You might think it’s good that I completed the 5K in the first place. Not completing it is the alternative, and that’s definitely not good. And hey, we’re all busy, and blah blah blah. I so appreciate the sentiment, but there are times when hearing that sounds more like a reminder that I didn’t do well enough, rather than what it should sound like, which is support, which I so desperately need. I want to hold myself to a higher standard. And it’s not about trying to be as great as [fill in the blank]. I don’t generally compare myself to others, because I find I feel better if I celebrate what others accomplish instead of comparing my accomplishments against theirs. Plus, I know there’s a good chance I’ll feel like I don’t measure up anyway, and feeling like I’m not measuring up is enough to make me hesitate to try anything new. Insert recipe for inertia.

Yet I have to root myself in the knowledge that much of our success in life comes from trying, not necessarily succeeding, in every new venture. And I must admit to giving in to the feeling that if I write about it, I’d damn well better do it. More than once, that’s kept me from giving up on something entirely. Maybe you think that’s a poor way to go about achieving things. But I don’t feel this way about everything. And if the end result is positive, who cares?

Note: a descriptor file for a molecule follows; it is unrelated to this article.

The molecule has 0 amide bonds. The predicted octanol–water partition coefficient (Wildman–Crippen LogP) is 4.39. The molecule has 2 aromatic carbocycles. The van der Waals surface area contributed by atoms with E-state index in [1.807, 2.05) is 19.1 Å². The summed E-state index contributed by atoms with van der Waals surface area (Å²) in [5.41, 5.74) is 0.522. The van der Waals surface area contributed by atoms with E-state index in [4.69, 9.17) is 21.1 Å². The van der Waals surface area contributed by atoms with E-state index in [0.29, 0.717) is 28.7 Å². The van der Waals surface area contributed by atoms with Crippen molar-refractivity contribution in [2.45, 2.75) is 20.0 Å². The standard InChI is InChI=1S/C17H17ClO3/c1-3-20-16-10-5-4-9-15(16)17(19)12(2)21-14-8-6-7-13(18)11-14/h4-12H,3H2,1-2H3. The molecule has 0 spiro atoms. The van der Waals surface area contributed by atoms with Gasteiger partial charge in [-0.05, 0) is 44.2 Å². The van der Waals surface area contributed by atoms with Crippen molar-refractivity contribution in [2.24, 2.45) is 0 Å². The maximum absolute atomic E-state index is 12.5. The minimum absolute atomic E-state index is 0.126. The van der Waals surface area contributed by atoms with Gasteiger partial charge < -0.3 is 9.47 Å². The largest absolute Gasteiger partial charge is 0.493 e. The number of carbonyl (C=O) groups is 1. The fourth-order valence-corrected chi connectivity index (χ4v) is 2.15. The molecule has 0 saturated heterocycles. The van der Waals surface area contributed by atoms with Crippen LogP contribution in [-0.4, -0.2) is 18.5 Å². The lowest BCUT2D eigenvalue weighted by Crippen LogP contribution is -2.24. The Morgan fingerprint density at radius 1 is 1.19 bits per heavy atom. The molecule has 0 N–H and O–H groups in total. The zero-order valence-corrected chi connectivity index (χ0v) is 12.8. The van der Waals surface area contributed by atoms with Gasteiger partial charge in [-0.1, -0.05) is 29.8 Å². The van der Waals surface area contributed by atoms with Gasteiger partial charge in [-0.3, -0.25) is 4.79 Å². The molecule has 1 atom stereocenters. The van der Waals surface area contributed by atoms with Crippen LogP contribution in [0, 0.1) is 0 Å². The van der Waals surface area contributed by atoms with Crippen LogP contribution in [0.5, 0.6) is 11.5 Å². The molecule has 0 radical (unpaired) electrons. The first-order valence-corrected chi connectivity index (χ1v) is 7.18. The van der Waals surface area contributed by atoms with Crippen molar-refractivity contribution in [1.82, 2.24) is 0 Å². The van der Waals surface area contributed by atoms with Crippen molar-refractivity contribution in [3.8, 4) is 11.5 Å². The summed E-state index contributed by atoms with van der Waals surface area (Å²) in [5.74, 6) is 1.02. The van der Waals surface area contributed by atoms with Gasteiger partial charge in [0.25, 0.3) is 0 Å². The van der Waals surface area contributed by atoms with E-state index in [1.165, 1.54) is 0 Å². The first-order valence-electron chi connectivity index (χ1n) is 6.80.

As in all things, I think there has to be a balance.

I need to hold myself accountable. I need to give myself a break once in a while.

I need to keep trying new things. I need to not be disappointed if it doesn’t always go perfectly the first time.

I need to try for the best possible result every time. I need to be happy that there is a result of any kind, even if it doesn’t always meet my expectations, which are generally pretty lofty anyway.

Side Note: I need to learn from every experience, and be open to learning from everyone else’s experiences.
 
 
What I most want to remember is:

1. Celebrate the success of others
2. Look for opportunities to make a positive difference, even if the difference only affects one person
3. Take advantage of those opportunities and actually make a positive difference